5

Say a US citizen is residing and earning income in a foreign country, and say that the foreign country imposes income tax that is unquestionably higher than what the US would impose on the same income.

For instance, let's say someone earns the equivalent of $250,000 USD in a foreign country, and pays $125,000 of it towards that country's income tax. The tax that would be assessed against an equivalent income in the U.S. is around $65,000.

Does the Foreign Tax Credit essentially mean that this person would owe zero tax to the U.S., even though their income exceeds the amount protected by the 'Foreign Earned Income Exclusion'?

4

In my experience, the answer is a guarded yes.

Keep in mind that you still owe the USA a tax return in order to claim the benefits of the various deductions and credits.

There is also AMT, Alternative Minimum Tax. It is a completely separate income taxation system, and may treat some of the foreign items differently. The goal of AMT was to keep rich folks, like you :-), from paying too little.

Once you are residing and earning overseas, you probably need a CPA or similar expert creating or at least reviewing your US tax returns.

  • +1 for the CPA suggestion. There are two separate calculations for form 1116 - one for AMT and one for non-AMT. I used to file and track two different forms with each return. Very annoying. – littleadv Aug 13 '13 at 6:45
  • I gave you a +1 too. Turbotax can print out the AMT stuff, too... without a CPA... but you just never know if it did it right... unless you do a lot of research or ask someone. – Paul Aug 13 '13 at 6:48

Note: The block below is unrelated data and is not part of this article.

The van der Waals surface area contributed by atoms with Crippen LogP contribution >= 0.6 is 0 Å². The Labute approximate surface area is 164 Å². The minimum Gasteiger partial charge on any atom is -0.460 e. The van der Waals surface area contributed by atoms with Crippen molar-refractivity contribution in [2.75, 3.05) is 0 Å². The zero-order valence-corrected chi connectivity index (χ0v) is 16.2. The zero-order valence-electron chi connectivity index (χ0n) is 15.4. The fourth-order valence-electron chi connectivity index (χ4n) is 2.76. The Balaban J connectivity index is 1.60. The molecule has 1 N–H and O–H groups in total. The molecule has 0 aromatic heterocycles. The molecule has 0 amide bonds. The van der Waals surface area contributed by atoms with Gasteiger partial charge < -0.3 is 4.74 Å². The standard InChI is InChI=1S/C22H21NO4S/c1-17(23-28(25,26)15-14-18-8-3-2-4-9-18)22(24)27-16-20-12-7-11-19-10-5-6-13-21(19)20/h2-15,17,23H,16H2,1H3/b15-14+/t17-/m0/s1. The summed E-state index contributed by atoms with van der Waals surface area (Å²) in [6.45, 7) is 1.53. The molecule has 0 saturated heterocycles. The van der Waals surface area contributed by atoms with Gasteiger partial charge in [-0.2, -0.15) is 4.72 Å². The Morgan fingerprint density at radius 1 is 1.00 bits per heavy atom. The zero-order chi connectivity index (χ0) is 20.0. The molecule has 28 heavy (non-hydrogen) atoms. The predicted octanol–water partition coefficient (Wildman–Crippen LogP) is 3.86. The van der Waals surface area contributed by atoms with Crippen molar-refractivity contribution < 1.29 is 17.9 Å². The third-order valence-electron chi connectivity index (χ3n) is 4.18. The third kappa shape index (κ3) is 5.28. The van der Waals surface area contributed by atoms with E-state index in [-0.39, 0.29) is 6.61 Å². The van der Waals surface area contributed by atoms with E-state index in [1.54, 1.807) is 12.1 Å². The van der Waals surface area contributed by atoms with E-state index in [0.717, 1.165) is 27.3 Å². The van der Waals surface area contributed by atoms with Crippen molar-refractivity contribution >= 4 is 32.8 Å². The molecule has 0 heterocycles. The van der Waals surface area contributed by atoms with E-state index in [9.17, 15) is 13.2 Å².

• From my experience it would likely not. I wouldn't suggest using TurboTax for people living out of country. Especially if treaties are involved. – littleadv Aug 13 '13 at 6:49
3

Does the Foreign Tax Credit essentially mean that this person would owe zero tax to the U.S., even though their income exceeds the amount protected by the 'Foreign Income Exclusion'?

Not necessarily. In many cases it does, but there are cases where it doesn't. Foreign tax credit is divided into different buckets, and you may have extra credit in one bucket that would exceed your US tax liability, but not enough credit in another bucket, and you'll have to pay US tax even though you still have some foreign tax credit left for another kind of income.

You need to follow the instructions to the IRS form 1116 very carefully.

By the way, there's no such thing as "Foreign Income Exclusion". There's "Foreign Earned Income Exclusion", and you should use the IRS form 2555 to calculate it. The difference is not just semantic.

Your Answer

By clicking “Post Your Answer”, you agree to our terms of service, privacy policy and cookie policy

Not the answer you're looking for? Browse other questions tagged or ask your own question.